it does not make much difference what,--stamps, if nothing else offers.
By this means she appeals strongly to the acquisitive instinct, which,
as we have seen, is especially strong in boys, and often the sole
reason for their thievery. By this means also, since the collection
is for the school, she appeals to the instinct of loyalty, and turns
this powerful impulse of boyhood in the direction of the institution
and of herself as a part of it. She may, however, without added labor,
go still further. Let her organize the collecting on the basis of the
boys’ natural groups; let her work, in short, less with individuals
and more with gangs. She can set one group to collecting one set of
objects, and another group another set. But her groups should be like
the natural gangs in size, and each should have one member, though
not commonly more than one, who is already the natural leader in some
permanent group. Thus, as before, the instinctive, spontaneous gang
loyalty will unconsciously attach itself to the school and the school
work.

The teacher, then, in dealing with boys, must learn to think in terms
of gangs, as well as in terms of individuals. She must, in certain
cases, go even further than this and think of gangs entirely, and not
of individuals at all. Suppose, for her arithmetic class, she plans to
take up as a practical problem, in mensuration and denominate numbers,
the material which is, let us say, going into a dwelling-house in
process of construction near by. Her thought should not be: I will
send ten individuals to measure foundation or cellar or frame, and
see which boy comes out best. She should think rather: I will send
two gangs of five each, and see which gang comes out best. And these
gangs should be as far as possible real gangs. The best device is to
select the leaders, who, in turn, one need not say, must be boys whom
the rough-and-ready election of their fellows has already elevated to a
like post outside. These, then, should select their companions; and at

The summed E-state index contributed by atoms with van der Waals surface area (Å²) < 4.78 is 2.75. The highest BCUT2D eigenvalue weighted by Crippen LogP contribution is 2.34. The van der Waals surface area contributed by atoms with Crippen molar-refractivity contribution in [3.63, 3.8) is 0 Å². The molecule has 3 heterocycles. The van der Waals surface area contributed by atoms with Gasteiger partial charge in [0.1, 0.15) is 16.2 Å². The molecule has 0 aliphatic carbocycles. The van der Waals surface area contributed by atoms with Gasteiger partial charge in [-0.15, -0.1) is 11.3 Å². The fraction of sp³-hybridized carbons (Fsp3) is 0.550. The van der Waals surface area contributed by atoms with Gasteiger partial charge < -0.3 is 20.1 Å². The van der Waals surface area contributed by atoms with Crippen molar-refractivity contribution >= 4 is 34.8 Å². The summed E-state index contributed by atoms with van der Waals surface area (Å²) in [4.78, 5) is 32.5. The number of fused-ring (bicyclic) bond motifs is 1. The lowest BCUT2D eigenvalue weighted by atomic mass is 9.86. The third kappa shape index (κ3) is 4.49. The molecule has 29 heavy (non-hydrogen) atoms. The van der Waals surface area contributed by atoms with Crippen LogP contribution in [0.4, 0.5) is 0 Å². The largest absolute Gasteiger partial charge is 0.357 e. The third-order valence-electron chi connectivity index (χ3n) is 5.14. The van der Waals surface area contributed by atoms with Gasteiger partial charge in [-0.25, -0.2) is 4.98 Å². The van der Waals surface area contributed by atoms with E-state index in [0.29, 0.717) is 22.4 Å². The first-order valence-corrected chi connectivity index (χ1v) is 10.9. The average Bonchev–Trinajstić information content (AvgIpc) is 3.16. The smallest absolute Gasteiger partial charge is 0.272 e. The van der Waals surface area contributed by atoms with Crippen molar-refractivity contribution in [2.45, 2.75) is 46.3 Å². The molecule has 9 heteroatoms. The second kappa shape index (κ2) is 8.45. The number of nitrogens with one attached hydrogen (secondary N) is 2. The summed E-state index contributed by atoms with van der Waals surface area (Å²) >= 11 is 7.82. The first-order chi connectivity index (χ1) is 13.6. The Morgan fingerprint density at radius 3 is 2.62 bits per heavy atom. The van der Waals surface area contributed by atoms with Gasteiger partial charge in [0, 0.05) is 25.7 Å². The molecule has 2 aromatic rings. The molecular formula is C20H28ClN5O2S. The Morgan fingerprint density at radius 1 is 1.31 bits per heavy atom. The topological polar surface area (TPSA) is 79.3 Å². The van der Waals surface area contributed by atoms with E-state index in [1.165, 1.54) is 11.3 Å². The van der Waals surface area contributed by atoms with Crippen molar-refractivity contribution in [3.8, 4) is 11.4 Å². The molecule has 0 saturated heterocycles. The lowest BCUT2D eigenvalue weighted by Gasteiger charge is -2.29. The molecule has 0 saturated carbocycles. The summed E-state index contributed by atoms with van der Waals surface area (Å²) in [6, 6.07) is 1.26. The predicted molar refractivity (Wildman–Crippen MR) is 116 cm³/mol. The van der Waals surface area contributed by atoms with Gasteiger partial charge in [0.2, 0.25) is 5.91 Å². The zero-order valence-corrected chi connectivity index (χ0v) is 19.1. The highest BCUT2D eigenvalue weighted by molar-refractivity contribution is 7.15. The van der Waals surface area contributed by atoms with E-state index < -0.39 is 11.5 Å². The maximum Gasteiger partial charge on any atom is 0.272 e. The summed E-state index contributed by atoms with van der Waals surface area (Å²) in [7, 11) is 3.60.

once there results something of the gang structure and spirit. Then the
rivalry of the gangs will make each boy expend far more effort than he
would ever put forth for his own glory.

So it should be with any attempt to accomplish anything for the school.
Is the room to be decorated for some occasion? The pupils as a whole
should not attend to the room as a whole; nor should the pupils as
individuals work as assistants to the teacher. Instead, the work should
be divided into parts, and each part should be given to an independent
group; to a natural group, as far as possible, but at any rate to a
group under a natural leader.

Or is it a question of self-government, either in the schoolroom or
on the playground? The head monitor, or whatever he is to be called,
should pick his own assistants, and be responsible for their results.
When the time comes for a change of authority,--it is well to have
such change come periodically and somewhat often,--the whole group,
prime minister and cabinet together, should go out of office at once,
and another group take their place. That is the way men organize their
industries and manage their governing. It may often be advisable to
have the entire body of pupils elect the successive leaders; but
the leader’s assistants who are to work with him should be his own
selection. Only thus can one make sure that they “will be in sympathy
with the administration”--or, in other words, belong to the same
temporary gang.

The main point, then, in dealing with school-boys at the gang age is
to utilize to the full their natural groups. The little boy is an
individualist, and we train him as an individual. But when later at
the age of ten or twelve, the gregarious instincts begin to appear,
the significant thing, the interesting thing, the unit with which,
oftentimes, we have to work, is not the individual but the gang. For
certain purposes, at this stage, we may ignore the boy and attend to
the boy group. After sixteen the group dissolves, and once more we may
take up the education of the individual.

The problem of the school is to utilize, to the full, the great moving
passions of boyhood,--its loyalty, its self-sacrifice, its desire for
coöperation, its thoroughgoing gregariousness. We do that best, in
school and home and everywhere, when we learn to think of each boy in
his gang relations, and to utilize these natural groupings as the basis
of our artificial assemblages, and our guide in forming them.

Good citizens are sometimes quite as much the product of good gangs, as
of good schools or good homes.



Transcriber’s Notes


Punctuation and spelling were made consistent when a predominant
preference was found in this book; otherwise they were not changed.

Simple typographical errors were corrected.

Ambiguous hyphens at the ends of lines were retained; occurrences of
inconsistent hyphenation have not been changed.

A sequence error in the List of Illustrations was corrected.